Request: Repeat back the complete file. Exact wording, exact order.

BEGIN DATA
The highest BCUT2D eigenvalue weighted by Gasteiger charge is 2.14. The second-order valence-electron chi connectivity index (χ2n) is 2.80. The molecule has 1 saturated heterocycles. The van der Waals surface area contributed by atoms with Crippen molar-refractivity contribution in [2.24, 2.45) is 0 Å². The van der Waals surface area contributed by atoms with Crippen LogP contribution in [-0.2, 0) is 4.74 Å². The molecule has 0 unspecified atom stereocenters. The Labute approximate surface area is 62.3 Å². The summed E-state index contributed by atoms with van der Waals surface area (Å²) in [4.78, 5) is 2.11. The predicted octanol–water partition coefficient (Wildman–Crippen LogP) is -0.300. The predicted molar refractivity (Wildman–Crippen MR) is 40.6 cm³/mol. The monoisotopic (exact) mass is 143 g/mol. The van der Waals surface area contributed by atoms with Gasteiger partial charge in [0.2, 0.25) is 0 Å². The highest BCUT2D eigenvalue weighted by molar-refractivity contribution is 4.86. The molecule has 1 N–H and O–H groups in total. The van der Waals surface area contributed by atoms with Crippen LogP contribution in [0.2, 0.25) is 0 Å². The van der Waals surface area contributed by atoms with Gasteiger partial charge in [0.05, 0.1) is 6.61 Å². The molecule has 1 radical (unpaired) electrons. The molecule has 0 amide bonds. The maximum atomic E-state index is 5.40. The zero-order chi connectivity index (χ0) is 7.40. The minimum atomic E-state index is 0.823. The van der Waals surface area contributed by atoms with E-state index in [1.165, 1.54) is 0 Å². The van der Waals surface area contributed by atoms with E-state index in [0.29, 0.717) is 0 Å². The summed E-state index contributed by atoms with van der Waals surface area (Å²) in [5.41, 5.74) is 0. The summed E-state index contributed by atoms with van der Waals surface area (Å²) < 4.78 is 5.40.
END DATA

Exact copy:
The highest BCUT2D eigenvalue weighted by Gasteiger charge is 2.14. The second-order valence-electron chi connectivity index (χ2n) is 2.80. The molecule has 1 saturated heterocycles. The van der Waals surface area contributed by atoms with Crippen molar-refractivity contribution in [2.24, 2.45) is 0 Å². The van der Waals surface area contributed by atoms with Crippen LogP contribution in [-0.2, 0) is 4.74 Å². The molecule has 0 unspecified atom stereocenters. The Labute approximate surface area is 62.3 Å². The summed E-state index contributed by atoms with van der Waals surface area (Å²) in [4.78, 5) is 2.11. The predicted octanol–water partition coefficient (Wildman–Crippen LogP) is -0.300. The predicted molar refractivity (Wildman–Crippen MR) is 40.6 cm³/mol. The monoisotopic (exact) mass is 143 g/mol. The van der Waals surface area contributed by atoms with Gasteiger partial charge in [0.2, 0.25) is 0 Å². The highest BCUT2D eigenvalue weighted by molar-refractivity contribution is 4.86. The molecule has 1 N–H and O–H groups in total. The van der Waals surface area contributed by atoms with Crippen LogP contribution in [0.2, 0.25) is 0 Å². The van der Waals surface area contributed by atoms with Gasteiger partial charge in [0.05, 0.1) is 6.61 Å². The molecule has 1 radical (unpaired) electrons. The molecule has 0 amide bonds. The maximum atomic E-state index is 5.40. The zero-order chi connectivity index (χ0) is 7.40. The minimum atomic E-state index is 0.823. The van der Waals surface area contributed by atoms with E-state index in [1.165, 1.54) is 0 Å². The van der Waals surface area contributed by atoms with E-state index in [0.29, 0.717) is 0 Å². The summed E-state index contributed by atoms with van der Waals surface area (Å²) in [5.41, 5.74) is 0. The summed E-state index contributed by atoms with van der Waals surface area (Å²) < 4.78 is 5.40.